I shutdown / restarted the machine, but after restart there was still no change that I could see in the output from the various commands you asked me to try earlier.

I'll grab all the info I can find again and post it as you have suggested, but I won't be able to do that now until tomorrow (Thursday) evening - have to go to bed.

Thanks for all your help so far.
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nelz
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Joined: Mon Apr 04, 2005 12:52 pm
Posts: 8457
Location: Warrington, UK

PostPosted: Thu Sep 27, 2012 1:02 am    Post subject: Reply with quote

SiriusHardware wrote:
Linux apparently does try to 'know' about every item of hardware on earth, or more realistically, about every common chipset going. But, because Linux tries to do that, the hardware manufacturer doesn't feel obliged to provide a driver. Sooner or later, 'Linux will do it'.


Linux tries to do that by working with the manufacturers, so it is still incumbent on them to provide driver information, but not necessarily the complete code. When manufacturers fail to help, drivers are often reverse-engineered, but that does not change the fact that the manufacturers have refused to do anything to help develop a Linux driver.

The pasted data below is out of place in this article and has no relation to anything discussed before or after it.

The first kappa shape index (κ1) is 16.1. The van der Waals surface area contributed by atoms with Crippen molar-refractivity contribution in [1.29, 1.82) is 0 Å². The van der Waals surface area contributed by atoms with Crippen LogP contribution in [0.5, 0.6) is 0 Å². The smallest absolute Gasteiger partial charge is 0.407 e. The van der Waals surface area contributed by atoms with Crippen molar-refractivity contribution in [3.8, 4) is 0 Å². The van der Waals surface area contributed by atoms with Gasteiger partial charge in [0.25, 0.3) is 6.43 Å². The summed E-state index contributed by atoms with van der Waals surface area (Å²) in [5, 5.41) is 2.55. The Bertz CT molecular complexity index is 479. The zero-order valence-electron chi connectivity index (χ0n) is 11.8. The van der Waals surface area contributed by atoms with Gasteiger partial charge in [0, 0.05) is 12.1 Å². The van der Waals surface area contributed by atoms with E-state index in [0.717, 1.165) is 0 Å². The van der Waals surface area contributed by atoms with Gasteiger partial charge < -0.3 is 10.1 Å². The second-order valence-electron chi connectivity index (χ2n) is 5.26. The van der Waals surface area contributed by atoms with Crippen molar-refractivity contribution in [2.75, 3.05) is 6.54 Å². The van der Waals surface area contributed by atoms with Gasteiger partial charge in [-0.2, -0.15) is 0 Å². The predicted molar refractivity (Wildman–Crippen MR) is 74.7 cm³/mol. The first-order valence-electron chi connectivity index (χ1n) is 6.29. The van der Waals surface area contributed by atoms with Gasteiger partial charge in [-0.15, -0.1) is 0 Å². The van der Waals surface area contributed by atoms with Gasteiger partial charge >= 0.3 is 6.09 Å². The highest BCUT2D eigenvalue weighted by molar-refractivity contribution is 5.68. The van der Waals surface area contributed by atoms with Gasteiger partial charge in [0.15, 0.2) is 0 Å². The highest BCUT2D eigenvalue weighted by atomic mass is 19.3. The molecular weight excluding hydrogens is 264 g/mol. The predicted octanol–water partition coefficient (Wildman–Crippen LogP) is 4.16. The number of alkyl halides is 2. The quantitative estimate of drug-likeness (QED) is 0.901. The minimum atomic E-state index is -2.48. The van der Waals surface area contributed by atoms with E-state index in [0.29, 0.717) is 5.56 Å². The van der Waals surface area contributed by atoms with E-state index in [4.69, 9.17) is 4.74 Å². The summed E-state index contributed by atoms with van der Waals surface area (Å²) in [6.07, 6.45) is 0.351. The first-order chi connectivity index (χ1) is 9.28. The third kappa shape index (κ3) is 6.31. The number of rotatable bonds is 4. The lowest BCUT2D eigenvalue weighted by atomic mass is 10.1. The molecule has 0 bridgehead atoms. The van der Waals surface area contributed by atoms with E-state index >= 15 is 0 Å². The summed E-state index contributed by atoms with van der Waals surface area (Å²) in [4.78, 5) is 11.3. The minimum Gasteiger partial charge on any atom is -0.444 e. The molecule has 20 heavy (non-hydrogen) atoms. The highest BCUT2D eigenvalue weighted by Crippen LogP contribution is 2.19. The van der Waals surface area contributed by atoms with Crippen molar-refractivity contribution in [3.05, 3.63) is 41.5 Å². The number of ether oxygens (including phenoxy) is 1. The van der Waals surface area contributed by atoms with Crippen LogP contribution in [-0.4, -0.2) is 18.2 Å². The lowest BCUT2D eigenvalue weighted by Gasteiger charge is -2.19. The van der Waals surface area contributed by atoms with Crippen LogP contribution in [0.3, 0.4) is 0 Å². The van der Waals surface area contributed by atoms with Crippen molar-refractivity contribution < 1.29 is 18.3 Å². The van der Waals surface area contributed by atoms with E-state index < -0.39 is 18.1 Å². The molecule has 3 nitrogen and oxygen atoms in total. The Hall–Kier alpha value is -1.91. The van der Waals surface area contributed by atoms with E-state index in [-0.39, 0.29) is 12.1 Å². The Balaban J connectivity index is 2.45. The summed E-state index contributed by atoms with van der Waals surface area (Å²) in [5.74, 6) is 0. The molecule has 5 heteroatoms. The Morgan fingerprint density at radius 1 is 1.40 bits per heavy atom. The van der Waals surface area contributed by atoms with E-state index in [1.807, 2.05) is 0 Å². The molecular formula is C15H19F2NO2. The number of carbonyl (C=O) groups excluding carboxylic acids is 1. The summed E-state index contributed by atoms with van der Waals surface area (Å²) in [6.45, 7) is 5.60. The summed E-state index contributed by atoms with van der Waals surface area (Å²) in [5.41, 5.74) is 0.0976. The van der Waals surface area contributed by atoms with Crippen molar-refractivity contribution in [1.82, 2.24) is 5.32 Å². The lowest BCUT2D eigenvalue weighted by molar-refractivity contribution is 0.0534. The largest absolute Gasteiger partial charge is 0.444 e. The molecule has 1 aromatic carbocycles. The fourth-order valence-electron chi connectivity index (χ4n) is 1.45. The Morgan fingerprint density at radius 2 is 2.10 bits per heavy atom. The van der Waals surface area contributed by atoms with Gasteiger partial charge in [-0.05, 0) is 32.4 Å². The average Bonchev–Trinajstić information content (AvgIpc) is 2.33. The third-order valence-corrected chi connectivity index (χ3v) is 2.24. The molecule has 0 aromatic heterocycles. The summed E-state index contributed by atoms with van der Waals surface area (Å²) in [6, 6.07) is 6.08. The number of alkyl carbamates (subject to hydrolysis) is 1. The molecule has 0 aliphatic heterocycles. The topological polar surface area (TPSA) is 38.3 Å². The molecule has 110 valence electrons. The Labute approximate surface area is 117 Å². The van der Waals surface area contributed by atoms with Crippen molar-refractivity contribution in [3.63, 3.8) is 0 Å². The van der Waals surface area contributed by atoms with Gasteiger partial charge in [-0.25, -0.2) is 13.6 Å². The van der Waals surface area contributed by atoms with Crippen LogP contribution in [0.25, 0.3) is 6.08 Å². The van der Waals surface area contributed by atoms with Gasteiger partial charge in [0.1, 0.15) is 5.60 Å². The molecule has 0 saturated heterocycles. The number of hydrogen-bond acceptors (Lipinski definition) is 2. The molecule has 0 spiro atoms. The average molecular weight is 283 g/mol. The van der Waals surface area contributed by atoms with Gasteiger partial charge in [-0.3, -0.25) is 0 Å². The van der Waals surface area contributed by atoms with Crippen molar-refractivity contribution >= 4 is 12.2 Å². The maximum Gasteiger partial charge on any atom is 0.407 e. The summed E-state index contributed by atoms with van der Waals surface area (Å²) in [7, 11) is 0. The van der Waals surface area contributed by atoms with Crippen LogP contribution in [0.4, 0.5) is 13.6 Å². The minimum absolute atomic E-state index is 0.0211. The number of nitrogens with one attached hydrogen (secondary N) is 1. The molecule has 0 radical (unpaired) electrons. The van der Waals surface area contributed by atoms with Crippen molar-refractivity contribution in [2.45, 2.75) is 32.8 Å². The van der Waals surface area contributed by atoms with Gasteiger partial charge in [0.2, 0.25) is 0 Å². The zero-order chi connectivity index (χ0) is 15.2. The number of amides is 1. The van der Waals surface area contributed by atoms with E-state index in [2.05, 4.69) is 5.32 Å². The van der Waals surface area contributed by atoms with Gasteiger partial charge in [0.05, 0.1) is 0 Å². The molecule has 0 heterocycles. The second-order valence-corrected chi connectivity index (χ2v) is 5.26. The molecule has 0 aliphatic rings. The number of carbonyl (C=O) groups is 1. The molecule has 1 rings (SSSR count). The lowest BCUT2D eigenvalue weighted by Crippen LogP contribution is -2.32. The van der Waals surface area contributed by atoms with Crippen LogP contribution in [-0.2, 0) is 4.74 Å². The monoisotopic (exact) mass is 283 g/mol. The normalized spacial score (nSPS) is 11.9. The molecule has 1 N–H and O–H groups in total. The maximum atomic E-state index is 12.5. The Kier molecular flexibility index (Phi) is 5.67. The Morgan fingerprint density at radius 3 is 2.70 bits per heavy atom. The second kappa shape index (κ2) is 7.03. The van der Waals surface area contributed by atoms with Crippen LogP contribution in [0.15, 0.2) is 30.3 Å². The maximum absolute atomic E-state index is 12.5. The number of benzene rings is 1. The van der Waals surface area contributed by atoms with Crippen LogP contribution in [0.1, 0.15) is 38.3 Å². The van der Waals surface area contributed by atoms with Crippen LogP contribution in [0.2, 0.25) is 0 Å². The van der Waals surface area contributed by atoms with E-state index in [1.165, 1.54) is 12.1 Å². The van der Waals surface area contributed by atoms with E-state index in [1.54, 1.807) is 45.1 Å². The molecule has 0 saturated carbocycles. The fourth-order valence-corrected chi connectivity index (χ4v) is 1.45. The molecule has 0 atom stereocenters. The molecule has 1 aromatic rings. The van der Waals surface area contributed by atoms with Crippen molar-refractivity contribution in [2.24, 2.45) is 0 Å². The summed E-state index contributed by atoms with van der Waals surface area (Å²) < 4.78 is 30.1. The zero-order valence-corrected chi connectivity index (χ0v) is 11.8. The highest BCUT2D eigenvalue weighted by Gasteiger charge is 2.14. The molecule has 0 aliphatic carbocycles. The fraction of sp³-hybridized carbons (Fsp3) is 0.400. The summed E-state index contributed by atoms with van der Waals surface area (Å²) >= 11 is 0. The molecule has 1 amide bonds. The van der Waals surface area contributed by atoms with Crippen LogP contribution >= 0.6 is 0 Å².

It's less about culture than market share, you simply cannot release hardware that doesn't work for 90% of your target market. Those manufacturers that refuse to help with Linux often cite a perceived lack of demand - usually because Linux users know their products are unsupported and buy elsewhere.
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SiriusHardware



Joined: Tue Sep 25, 2012 7:41 pm
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PostPosted: Thu Sep 27, 2012 1:00 pm    Post subject: Reply with quote

nelz wrote:


Those manufacturers that refuse to help with Linux often cite a perceived lack of demand - usually because Linux users know their products are unsupported and buy elsewhere.


All noted. Among manufacturers, then, who currently has a good reputation for Linux support (I'm thinking of wi-fi adaptors particularly, but generally as well?)
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nelz
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PostPosted: Thu Sep 27, 2012 2:09 pm    Post subject: Reply with quote

Intel are the best for wireless support. Broadcom used to be awful but now have decent drivers in the kernel. Ralink chips seem to be OK but I've never used them. Edimax stuff has always just worked for me.